Here is another song by Sydney Carter, who also wrote Lord of the Dance.

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CANDLELIGHT

I am the candle light

I do not say there is a God

I only say hello.

Out of the nothingness

I have improbably come

and back again I go.

I am no messenger;

the thing I actually am

is all I ever show.

my fire is physical;

I have a body made of wax,

and soon it will be gone.

I am a miracle.

like you I contradict the night

and then I travel on.

 

Carter believed that in everything that comes into existence, God says, “Let there be light”. For him creation was never in the past tense. Dogma does not help people to live but only attention to what is being created in them and around them.

This tiny song celebrates the light of existence as communicating no message, because any message would be inadequate to express the miracle of existence. Being light is more important than any theory of light, being alive than any theory about life.

All creation is de nihilo, from nothingness, and as such improbable. And impermanent. Existence requires matter which does not last forever in the same form.

Every existence is a miracle which stands out from the nothingness, and does not return to nothingness, but moves on.

This morning I presided at the funeral of a stillborn child. I did not read this poem, but it was in my mind as I spoke of the perfection, individuality and brevity of the child’s earthly life, and his travelling on to God, who recreates us beyond death. I urged his family to appreciate him as a miracle, and as a contradiction of the night that seemed to have enveloped him.

I also urged them to see themselves as brief miracles, however long they might live, and to be themselves with joy and courage.

Because it is the 14th of February, I had asked the family to bring Valentine Cards for the child, expressing their love for him. They did so, and I read them out. This did not deny the fragility of life, or the dignity of mourning, but simply affirmed that our brief existence is encompassed by love.

Alleluia.

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Here’s another song by Sydney Carter (see foregoing blog)

Come holy harlequin
Shake the world and shock that hypocrite.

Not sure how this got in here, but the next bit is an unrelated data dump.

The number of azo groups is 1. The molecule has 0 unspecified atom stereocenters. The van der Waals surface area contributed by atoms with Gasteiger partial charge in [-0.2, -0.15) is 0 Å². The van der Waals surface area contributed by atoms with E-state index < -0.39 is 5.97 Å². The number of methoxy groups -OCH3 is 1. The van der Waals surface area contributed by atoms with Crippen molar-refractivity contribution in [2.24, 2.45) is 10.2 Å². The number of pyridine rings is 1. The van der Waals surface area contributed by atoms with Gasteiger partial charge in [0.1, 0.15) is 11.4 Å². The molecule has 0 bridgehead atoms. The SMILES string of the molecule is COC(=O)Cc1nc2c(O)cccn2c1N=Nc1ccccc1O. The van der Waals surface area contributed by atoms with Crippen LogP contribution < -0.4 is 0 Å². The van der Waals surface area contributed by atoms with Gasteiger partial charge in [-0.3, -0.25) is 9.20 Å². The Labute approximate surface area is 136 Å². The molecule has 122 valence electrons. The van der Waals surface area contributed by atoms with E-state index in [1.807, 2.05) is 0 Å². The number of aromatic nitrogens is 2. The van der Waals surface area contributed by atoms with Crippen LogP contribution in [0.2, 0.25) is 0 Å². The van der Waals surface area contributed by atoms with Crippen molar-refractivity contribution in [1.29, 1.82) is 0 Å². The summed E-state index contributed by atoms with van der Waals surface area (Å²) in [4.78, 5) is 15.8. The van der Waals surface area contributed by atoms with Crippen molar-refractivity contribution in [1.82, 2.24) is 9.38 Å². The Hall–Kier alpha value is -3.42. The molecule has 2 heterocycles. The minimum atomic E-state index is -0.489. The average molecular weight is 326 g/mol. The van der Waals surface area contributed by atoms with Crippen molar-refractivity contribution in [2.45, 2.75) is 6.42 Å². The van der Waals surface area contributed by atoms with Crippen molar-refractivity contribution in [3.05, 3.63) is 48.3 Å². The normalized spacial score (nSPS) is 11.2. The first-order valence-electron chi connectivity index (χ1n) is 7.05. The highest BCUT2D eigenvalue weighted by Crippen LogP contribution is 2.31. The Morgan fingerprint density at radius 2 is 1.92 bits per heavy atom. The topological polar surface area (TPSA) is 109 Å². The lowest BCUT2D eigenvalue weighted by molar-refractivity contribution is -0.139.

Rock, love, carry it away
Turn it upside down.
Let the people laugh and shout
Let them in and let them out.
Rock, love, carry it away
Turn it upside down.

Come holy harlequin
Shake that steeple, rock that synagogue.
Rock, love, carry it away
Turn it upside down.
Shock the scribe and pharisee
Shatter their monopoly.
Rock, love, carry it away
Turn it upside down.

Come holy harlequin
Shake that graveyard, split that sepulchre.
Rock, love, carry it away
Turn it upside down.
Crack that clock that’s killing me
Knock it to eternity.
Rock, love, carry it away
Turn it upside down.

Leap holy harlequin
Slap that stick and show your liberty.
Rock love carry it away
Turn it upside down.
Caper with your Columbine
Turn the water into wine.
Rock, love, carry it away
Turn it upside down.

Rock, love, carry it away
Lift the world up by your levity.
Rock, love carry it away
Turn it upside down.
Let the dead begin to live
Be forgiven and forgive.
Rock, love, carry it away
Turn it upside down.

Here he’s using two dancing characters from the Commedia del Arte tradition to stand for the Christ and his partners. In face of all that is solemn,static, religious and safe, the harlequin brings ecstasy, movement, holiness and adventure. If people respond they are not coralled into an institution but into a relationship which lets them come and go. Scribe and pharisee are symbols of authoritarianism whether religious or secular.

But the dance relationship also disrupts the march of time of which there is never enough. By its pattern and rhythm it links participants to the pulse of creation rather than the clock that kills. The slapstick comedy of harlequin is linked to his sexual partnership with Columbine which in turn is linked by Carter to the wedding at Cana blessed by Christ the bridegroom of the people.

Finally Harlequin/Christ brings levity, which is of course humour, fun, dance and sex, but also lightness, the capacity to rise above dullness and death to restore life.

Sydney Carter became so aware of this integration of the ordinary and the holy, the human and the divine,that he was able to represent it vividly without departing from language and music that everyone can understand.